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For Navajo Nation In Arizona, The Election Process Is Complicated And Problematic

Darrell Marks (right) is seen with his two sons, Makaius and Makairun.
Courtesy of Darrell Marks
Darrell Marks (right) is seen with his two sons, Makaius and Makairun.

Tonalea on the Navajo Nation in northeastern Arizona is the hometown of Darrell Marks. His mother and grandmother still live there.

"That's about 5 miles of zigzagging down a dirt road to get to their residence," Marks says.

He says it has always been difficult for his family to get their mail. They rely on a P.O. box at the trading post.

"There were times she only checked it once or twice a month," Marks says. "So I was very familiar as a child growing up seeing the past due notices because my mom wasn't checking it regularly because there were other things that were a little bit more important."

Marks says she was busy hauling water, feeding the family and working a full-time job.

If they miss the mail-in ballot deadline the drop box is 100 miles away in Flagstaff. And in November, dirt roads can become muddy and impassable.

Voting in Indian Country has long been problematic, primarily because of the lack of street addresses on many reservations. Now state officials are pushing for mail-in balloting to prevent the spread of the coronavirus. That has made the election process for Native Americans even more complicated.

"We saw time and time again that there were just unreasonable distances people had to travel in order to cast their vote," says Jacqueline De León, a staff attorney at the Native American Rights Fund and a member of the Isleta Pueblo.

The fund recently held field hearings all over Indian Country to better understand the obstacles to voting that Native Americans face, and it released a report with its findings.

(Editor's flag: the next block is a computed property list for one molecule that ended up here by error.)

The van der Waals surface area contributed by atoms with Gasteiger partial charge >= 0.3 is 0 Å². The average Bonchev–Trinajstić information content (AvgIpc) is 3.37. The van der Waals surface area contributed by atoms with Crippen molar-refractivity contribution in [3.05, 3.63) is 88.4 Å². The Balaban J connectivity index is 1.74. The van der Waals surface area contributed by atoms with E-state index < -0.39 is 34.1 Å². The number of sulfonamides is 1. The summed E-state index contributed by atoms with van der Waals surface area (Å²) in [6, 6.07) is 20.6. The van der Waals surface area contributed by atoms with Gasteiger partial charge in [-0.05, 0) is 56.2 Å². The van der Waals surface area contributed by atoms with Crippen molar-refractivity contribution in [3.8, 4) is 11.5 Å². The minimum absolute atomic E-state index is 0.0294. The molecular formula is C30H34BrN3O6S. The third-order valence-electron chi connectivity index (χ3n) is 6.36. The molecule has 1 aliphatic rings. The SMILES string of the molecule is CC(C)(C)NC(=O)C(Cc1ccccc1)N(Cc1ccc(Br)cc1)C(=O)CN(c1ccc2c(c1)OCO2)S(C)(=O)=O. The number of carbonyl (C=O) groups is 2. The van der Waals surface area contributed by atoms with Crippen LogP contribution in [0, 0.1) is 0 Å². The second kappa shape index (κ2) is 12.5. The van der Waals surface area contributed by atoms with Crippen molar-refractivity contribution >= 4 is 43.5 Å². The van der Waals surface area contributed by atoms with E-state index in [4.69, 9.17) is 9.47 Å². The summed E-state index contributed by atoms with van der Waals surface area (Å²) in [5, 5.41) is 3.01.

"People rely on P.O. boxes and they share P.O. boxes. I'm talking about like 10 to 15 people sharing a P.O. box," De León says.

In Alaska, it's not unusual for the mail to be delayed several weeks if icy and windy weather prevents planes from landing in remote villages. In northern California, many Karuk tribal members live in RVs, which are considered temporary housing by election authorities. And in Arizona, New Mexico and Utah, the Navajo Nation has sued over the lack of translators. Navajo isn't traditionally a written language. So there's no translation on a mail-in ballot. De León says that's a major problem given the push to vote by mail this election because of the COVID-19 crisis.

"Adoption of just mail-in balloting would be devastating in Indian Country," she says.

Internet access is another registration hurdle. More than a third of Native Americans living on tribal land lack broadband, according to the Bureau of Indian Affairs. On the Navajo Nation it's two-thirds of the population. As the tribe works to stop the spread of the coronavirus, no one is out trying to register people in person.

"Those events are not happening right now," says Patty Ferguson-Bohnee, who directs Arizona State University's Indian Legal Clinic. "The tribes are not encouraging people to come onto the reservations right now because of the pandemic. So what are the alternatives? Are there alternatives?"

Election officials have to get creative when it comes to registering and voting. Arizona Secretary of State Katie Hobbs says voting early will be key. She points to one county that plans to use a mobile voting booth.

"It was a food truck and they converted it into a voting van," Hobbs says. "They can do curbside voting where two of the poll workers from different parties come out and help the voter vote at their car."

Spreading the word is the problem now. The secretary of state's office has created bilingual radio commercials in Navajo and Spanish.

"Those early voting options don't do any good if we're not telling voters that they're there," Hobbs says.

Hobbs says the farther someone has to drive, especially if they don't have gas money, the less likely they are to vote.

Copyright 2020 KJZZ